Casino Gambling - Again

Two years ago I devoted this column to the problems of casino gambling. Before that column was published, and since, I have spoken on television, radio, and at local meetings about casino gambling. Back in the 1970s, I was involved at the State level in discussions on the same issue.

I have highlighted the dire consequences of casino gambling in many parts of our country: dramatic rises in street crime, prostitution, rapes, robberies, murder, car thefts. The specter of organized crime lurks in the shadows.

We have been reading the studies: 5 to 8 percent of people who play games of chance become compulsive gamblers, with another 15 to 20 percent gambling beyond a normal degree. More than half of compulsive gamblers rely on illegal means to support their habit.

We can affirm now with even stronger conviction that casino gambling is a pernicious cancer. Once a community contracts it, or makes a compact with it, it grows, and grows, and grows. And the pathology of addiction grows with it. Look around us: lotteries multiplying across the state, video lottery terminals (slot machines) metastasizing around us, one casino site established and threatening to be cloned into two others in the near future.

A 1995 survey by the Gaming Research Group found that United States adults who have a casino in or near their communities are more than twice as likely to gamble at a casino as are those who live at least 100 miles from one.

The Seneca Niagara Casino in Niagara Falls has been operating now for seven months. Already we hear that heavy percentages of its patrons are coming from our local area. Now people speak of a casino in Cheektowaga or Buffalo! In Western New York we like to talk about how many places we can reach in 15 minutes! Why does a gambling casino have to be one of them?

Casinos are predatory. They prey on the poor, the elderly, the young, and on people of all ages who are vulnerable to addictive behavior. Many have called casinos a special tax on the poor. Their claims have merit when statistics consistently show that the poor spend a higher percentage of their income on gambling than any other economic group.

For many years we have been reading the stories of older people losing their retirement nest eggs and their homes through casino gambling. We don't have to go to the media for those accounts now. We know the victims of that terrible destruction in our own communities and neighborhoods. What we may not fully appreciate is the quiet horror these people face every day. Families break down, jobs are lost, businesses go bankrupt. Temptation grows stronger for corruption to eat away at government. The pathology spreads.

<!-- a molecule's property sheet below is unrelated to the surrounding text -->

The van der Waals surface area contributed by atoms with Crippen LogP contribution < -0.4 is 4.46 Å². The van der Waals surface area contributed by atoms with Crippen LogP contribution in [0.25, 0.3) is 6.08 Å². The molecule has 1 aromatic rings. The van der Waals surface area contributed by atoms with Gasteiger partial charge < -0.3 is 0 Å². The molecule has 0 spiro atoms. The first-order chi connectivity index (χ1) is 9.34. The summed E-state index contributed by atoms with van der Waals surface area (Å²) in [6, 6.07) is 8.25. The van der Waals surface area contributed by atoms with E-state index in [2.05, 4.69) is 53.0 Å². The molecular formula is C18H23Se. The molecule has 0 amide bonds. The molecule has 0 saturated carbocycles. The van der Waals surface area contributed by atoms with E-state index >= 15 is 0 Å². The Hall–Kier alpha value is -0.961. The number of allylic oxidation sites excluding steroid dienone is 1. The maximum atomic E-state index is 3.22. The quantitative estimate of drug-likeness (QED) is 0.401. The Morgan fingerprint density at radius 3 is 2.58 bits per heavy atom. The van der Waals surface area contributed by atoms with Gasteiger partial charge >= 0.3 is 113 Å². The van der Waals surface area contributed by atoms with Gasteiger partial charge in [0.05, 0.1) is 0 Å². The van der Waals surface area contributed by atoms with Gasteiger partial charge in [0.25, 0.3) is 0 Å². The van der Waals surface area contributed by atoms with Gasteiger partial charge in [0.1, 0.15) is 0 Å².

We all know the need for economic development in Western New York. We are only too aware of the need for better paying jobs. Western New York has been built over the generations by hard work, a renowned work ethic, and a spirit of generous self-sacrifice. Quick fixes, easy solutions, and shortcuts rarely work.

Why have not the customary legislative procedures been followed in regard to casino gambling in New York State? To legalize casino gambling in New York State as such requires the vote of two successive State legislatures and a referendum across the State. Polls show that people are more than apprehensive regarding the consequences of legalized casino gambling.

The strategy has been to circumvent these requests. The plan has been to enter into compacts with Indian natives to put casinos on their lands or on properties which can be turned over to them. Do the people of Erie County really want a casino in the county?

It is a matter of spirit. Civilization enjoys its finest hours defending, nurturing, and supporting the weakest and most vulnerable among us, not preying on them.

Most Rev. Henry J. Mansell
Bishop of Buffalo
July 25, 2003